So I tend to agree with what Pete Carroll and several players said about the play last week leading up to the Philadelphia game, which is that it's up to teams to figure out how to stop it, not up to the league to ban the play. If there ends up being data down the road that shows it's a particularly dangerous play, then I think there's a discussion to be had, but if people are talking about banning it just because the Eagles are better at it than the rest of the league, that feels like an overreaction to me.

If every team in the league masters the play somewhere down the road and it basically eliminates all drama on third or fourth-and-one, then maybe there's a discussion to be had for banning the practice of pushing a ballcarrier, but right now the discussion feels too much like the desire to punish one team for being better at a play than everyone else.

@ValeKunDo says, "Julian Love's got to be the starter going forward."

A: Love has had a role in the defense all season long, but as this question alludes to, he hasn't been an every down player in some games, depending on Jamal Adams' availability and on the game plan. When Adams has been healthy, he and Quandre Diggs have been on the field as the starting safeties, while Love comes on for three safety/big nickel packages. In some games that still means a lot of playing time for Love, while in others his role has been reduced if the Seahawks play mostly with two safeties and three cornerbacks.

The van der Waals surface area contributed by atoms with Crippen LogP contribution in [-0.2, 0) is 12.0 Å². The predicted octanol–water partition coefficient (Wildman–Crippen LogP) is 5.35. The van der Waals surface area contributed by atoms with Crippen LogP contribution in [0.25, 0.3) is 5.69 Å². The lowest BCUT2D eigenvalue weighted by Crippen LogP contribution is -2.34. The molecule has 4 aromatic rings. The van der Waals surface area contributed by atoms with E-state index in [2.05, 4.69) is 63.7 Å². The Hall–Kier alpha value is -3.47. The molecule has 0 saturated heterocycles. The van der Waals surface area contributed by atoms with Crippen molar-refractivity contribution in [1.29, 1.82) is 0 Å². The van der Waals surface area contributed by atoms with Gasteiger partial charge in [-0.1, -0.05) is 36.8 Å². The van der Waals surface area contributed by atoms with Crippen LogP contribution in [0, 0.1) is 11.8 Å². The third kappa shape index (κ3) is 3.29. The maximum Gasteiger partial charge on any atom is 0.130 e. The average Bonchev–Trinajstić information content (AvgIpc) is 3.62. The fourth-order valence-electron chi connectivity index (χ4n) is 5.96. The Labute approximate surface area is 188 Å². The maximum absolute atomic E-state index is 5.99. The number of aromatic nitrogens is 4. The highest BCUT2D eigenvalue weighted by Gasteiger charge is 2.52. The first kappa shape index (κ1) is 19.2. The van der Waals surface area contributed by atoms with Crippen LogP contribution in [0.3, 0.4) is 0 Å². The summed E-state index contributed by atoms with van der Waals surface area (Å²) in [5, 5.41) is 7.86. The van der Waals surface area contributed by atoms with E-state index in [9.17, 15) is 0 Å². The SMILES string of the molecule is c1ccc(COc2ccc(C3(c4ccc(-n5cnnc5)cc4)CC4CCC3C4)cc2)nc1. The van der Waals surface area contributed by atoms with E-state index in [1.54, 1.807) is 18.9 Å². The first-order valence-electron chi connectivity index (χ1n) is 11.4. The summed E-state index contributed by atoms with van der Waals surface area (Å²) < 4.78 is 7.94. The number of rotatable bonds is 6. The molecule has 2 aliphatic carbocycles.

We don't know yet what Adams' status is for this week, but getting back to the point of this question, it does seem like Love, who was just named NFC Defensive Player of the Week after recording two interceptions against the Eagles, deserves to be on the field as much as possible going forward, regardless of other circumstances. There are a few ways the Seahawks could get that done, either by using more three-safety looks, or by giving Adams more snaps off to try to keep him healthy down the stretch as he continues to deal with the effects of last year's torn quadriceps tendon. I don't know how it will play out over the next few weeks, but my hunch is that, based on how he is playing, Love is going to be on a field a lot for the defense going forward.

@enzo_sco asks, "Do you think Devon Witherspoon can make it back before the end of the season?"

A: I have no inside info here, but based only on what we've heard from Pete Carroll, not to mention the fact that Witherspoon was listed as questionable for last week's game and not doubtful or out, I would assume Witherspoon is back soon, perhaps even for this week's game against the Titans.

"He's got a legit issue with his hip," Carroll said after the game. "It's not a damaged hip. It's just a hip pointer. But it's really deep and really painful. He's been really uncomfortable with it. I can't imagine that he won't be able to make it back. That's me wishful thinking. We need him back out there."

Even if, as Carroll noted, it might be a bit of wishful thinking to try to will Witherspoon back this week, the fact that there's not damage to the hip beyond the hip pointer, would seem to point to Witherspoon getting back at some point sooner than later.

Go behind the scenes with team photographer Rod Mar as he shares moments from the Seahawks' victory over the Philadelphia Eagles on Monday Night Football in Week 15. Eye on the Hawks is presented by Western Washington Toyota Dealers.